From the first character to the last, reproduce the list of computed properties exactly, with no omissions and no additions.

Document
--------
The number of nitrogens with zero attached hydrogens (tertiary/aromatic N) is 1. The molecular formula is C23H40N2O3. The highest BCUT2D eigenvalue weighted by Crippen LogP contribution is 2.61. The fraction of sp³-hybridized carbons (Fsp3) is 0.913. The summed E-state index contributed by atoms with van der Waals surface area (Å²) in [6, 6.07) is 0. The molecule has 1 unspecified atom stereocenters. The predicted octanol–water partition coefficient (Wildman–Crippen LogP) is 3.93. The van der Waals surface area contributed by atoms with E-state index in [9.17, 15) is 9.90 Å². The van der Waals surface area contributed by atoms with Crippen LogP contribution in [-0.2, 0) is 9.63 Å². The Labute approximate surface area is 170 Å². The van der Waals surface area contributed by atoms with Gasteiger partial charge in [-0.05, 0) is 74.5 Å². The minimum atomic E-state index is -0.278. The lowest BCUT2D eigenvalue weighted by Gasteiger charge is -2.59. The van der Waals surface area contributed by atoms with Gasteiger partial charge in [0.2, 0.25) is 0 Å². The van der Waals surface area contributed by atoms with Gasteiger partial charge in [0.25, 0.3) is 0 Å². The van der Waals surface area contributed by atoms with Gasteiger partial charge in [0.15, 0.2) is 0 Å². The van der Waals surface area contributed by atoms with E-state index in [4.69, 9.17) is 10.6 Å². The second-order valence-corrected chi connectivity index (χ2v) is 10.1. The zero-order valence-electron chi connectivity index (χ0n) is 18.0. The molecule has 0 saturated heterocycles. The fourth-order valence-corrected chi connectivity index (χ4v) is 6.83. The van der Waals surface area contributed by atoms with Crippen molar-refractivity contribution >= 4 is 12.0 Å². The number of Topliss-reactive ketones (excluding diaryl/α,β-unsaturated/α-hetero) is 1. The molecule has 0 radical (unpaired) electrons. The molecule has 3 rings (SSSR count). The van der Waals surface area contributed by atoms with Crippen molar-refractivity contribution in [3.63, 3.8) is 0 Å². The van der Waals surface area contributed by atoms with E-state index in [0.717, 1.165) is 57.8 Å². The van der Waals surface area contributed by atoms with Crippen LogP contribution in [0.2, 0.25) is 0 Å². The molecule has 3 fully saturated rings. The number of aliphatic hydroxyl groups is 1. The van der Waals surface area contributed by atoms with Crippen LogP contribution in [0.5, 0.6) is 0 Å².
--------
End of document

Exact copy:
The number of nitrogens with zero attached hydrogens (tertiary/aromatic N) is 1. The molecular formula is C23H40N2O3. The highest BCUT2D eigenvalue weighted by Crippen LogP contribution is 2.61. The fraction of sp³-hybridized carbons (Fsp3) is 0.913. The summed E-state index contributed by atoms with van der Waals surface area (Å²) in [6, 6.07) is 0. The molecule has 1 unspecified atom stereocenters. The predicted octanol–water partition coefficient (Wildman–Crippen LogP) is 3.93. The van der Waals surface area contributed by atoms with E-state index in [9.17, 15) is 9.90 Å². The van der Waals surface area contributed by atoms with Crippen LogP contribution in [-0.2, 0) is 9.63 Å². The Labute approximate surface area is 170 Å². The van der Waals surface area contributed by atoms with Gasteiger partial charge in [-0.05, 0) is 74.5 Å². The minimum atomic E-state index is -0.278. The lowest BCUT2D eigenvalue weighted by Gasteiger charge is -2.59. The van der Waals surface area contributed by atoms with Gasteiger partial charge in [0.2, 0.25) is 0 Å². The van der Waals surface area contributed by atoms with Gasteiger partial charge in [0.25, 0.3) is 0 Å². The van der Waals surface area contributed by atoms with Gasteiger partial charge in [0.15, 0.2) is 0 Å². The van der Waals surface area contributed by atoms with E-state index in [4.69, 9.17) is 10.6 Å². The second-order valence-corrected chi connectivity index (χ2v) is 10.1. The zero-order valence-electron chi connectivity index (χ0n) is 18.0. The molecule has 0 saturated heterocycles. The fourth-order valence-corrected chi connectivity index (χ4v) is 6.83. The van der Waals surface area contributed by atoms with Crippen molar-refractivity contribution >= 4 is 12.0 Å². The number of Topliss-reactive ketones (excluding diaryl/α,β-unsaturated/α-hetero) is 1. The molecule has 0 radical (unpaired) electrons. The molecule has 3 rings (SSSR count). The van der Waals surface area contributed by atoms with Crippen molar-refractivity contribution in [3.63, 3.8) is 0 Å². The van der Waals surface area contributed by atoms with E-state index in [0.717, 1.165) is 57.8 Å². The van der Waals surface area contributed by atoms with Crippen LogP contribution in [0.2, 0.25) is 0 Å². The molecule has 3 fully saturated rings. The number of aliphatic hydroxyl groups is 1. The van der Waals surface area contributed by atoms with Crippen LogP contribution in [0.5, 0.6) is 0 Å².